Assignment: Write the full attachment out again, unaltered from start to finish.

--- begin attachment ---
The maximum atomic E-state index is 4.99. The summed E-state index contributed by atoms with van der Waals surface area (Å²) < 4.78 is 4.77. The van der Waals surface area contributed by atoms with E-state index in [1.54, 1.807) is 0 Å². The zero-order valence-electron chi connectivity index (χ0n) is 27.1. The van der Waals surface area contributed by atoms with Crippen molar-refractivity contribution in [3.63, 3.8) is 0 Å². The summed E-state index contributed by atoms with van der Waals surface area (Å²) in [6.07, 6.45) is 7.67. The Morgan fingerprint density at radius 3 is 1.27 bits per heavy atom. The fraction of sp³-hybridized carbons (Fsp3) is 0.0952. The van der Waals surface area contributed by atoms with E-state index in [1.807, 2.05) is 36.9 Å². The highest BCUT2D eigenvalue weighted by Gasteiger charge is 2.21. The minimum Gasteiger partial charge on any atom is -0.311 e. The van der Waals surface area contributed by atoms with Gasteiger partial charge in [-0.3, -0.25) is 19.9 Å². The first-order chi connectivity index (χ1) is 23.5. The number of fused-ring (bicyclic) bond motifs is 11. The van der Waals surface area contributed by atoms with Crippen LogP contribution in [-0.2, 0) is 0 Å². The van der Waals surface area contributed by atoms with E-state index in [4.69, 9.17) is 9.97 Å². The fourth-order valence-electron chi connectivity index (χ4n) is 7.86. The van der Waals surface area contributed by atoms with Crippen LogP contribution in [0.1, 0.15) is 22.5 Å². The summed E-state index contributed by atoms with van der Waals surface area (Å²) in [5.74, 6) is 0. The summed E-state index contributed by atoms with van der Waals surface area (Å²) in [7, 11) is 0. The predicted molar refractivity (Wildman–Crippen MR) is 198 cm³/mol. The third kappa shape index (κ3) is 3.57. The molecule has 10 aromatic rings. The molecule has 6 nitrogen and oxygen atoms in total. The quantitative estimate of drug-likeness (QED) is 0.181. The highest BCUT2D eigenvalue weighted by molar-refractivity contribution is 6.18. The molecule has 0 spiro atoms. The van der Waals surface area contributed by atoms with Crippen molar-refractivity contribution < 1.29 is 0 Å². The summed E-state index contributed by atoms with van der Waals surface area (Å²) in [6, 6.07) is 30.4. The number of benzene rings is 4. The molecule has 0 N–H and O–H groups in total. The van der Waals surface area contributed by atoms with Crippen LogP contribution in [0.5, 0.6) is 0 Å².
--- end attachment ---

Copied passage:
The maximum atomic E-state index is 4.99. The summed E-state index contributed by atoms with van der Waals surface area (Å²) < 4.78 is 4.77. The van der Waals surface area contributed by atoms with E-state index in [1.54, 1.807) is 0 Å². The zero-order valence-electron chi connectivity index (χ0n) is 27.1. The van der Waals surface area contributed by atoms with Crippen molar-refractivity contribution in [3.63, 3.8) is 0 Å². The summed E-state index contributed by atoms with van der Waals surface area (Å²) in [6.07, 6.45) is 7.67. The Morgan fingerprint density at radius 3 is 1.27 bits per heavy atom. The fraction of sp³-hybridized carbons (Fsp3) is 0.0952. The van der Waals surface area contributed by atoms with E-state index in [1.807, 2.05) is 36.9 Å². The highest BCUT2D eigenvalue weighted by Gasteiger charge is 2.21. The minimum Gasteiger partial charge on any atom is -0.311 e. The van der Waals surface area contributed by atoms with Gasteiger partial charge in [-0.3, -0.25) is 19.9 Å². The first-order chi connectivity index (χ1) is 23.5. The number of fused-ring (bicyclic) bond motifs is 11. The van der Waals surface area contributed by atoms with Crippen LogP contribution in [-0.2, 0) is 0 Å². The van der Waals surface area contributed by atoms with E-state index in [4.69, 9.17) is 9.97 Å². The fourth-order valence-electron chi connectivity index (χ4n) is 7.86. The van der Waals surface area contributed by atoms with Crippen LogP contribution in [0.1, 0.15) is 22.5 Å². The summed E-state index contributed by atoms with van der Waals surface area (Å²) in [5.74, 6) is 0. The summed E-state index contributed by atoms with van der Waals surface area (Å²) in [7, 11) is 0. The predicted molar refractivity (Wildman–Crippen MR) is 198 cm³/mol. The third kappa shape index (κ3) is 3.57. The molecule has 10 aromatic rings. The molecule has 6 nitrogen and oxygen atoms in total. The quantitative estimate of drug-likeness (QED) is 0.181. The highest BCUT2D eigenvalue weighted by molar-refractivity contribution is 6.18. The molecule has 0 spiro atoms. The van der Waals surface area contributed by atoms with Crippen molar-refractivity contribution < 1.29 is 0 Å². The summed E-state index contributed by atoms with van der Waals surface area (Å²) in [6, 6.07) is 30.4. The number of benzene rings is 4. The molecule has 0 N–H and O–H groups in total. The van der Waals surface area contributed by atoms with Crippen LogP contribution in [0.5, 0.6) is 0 Å².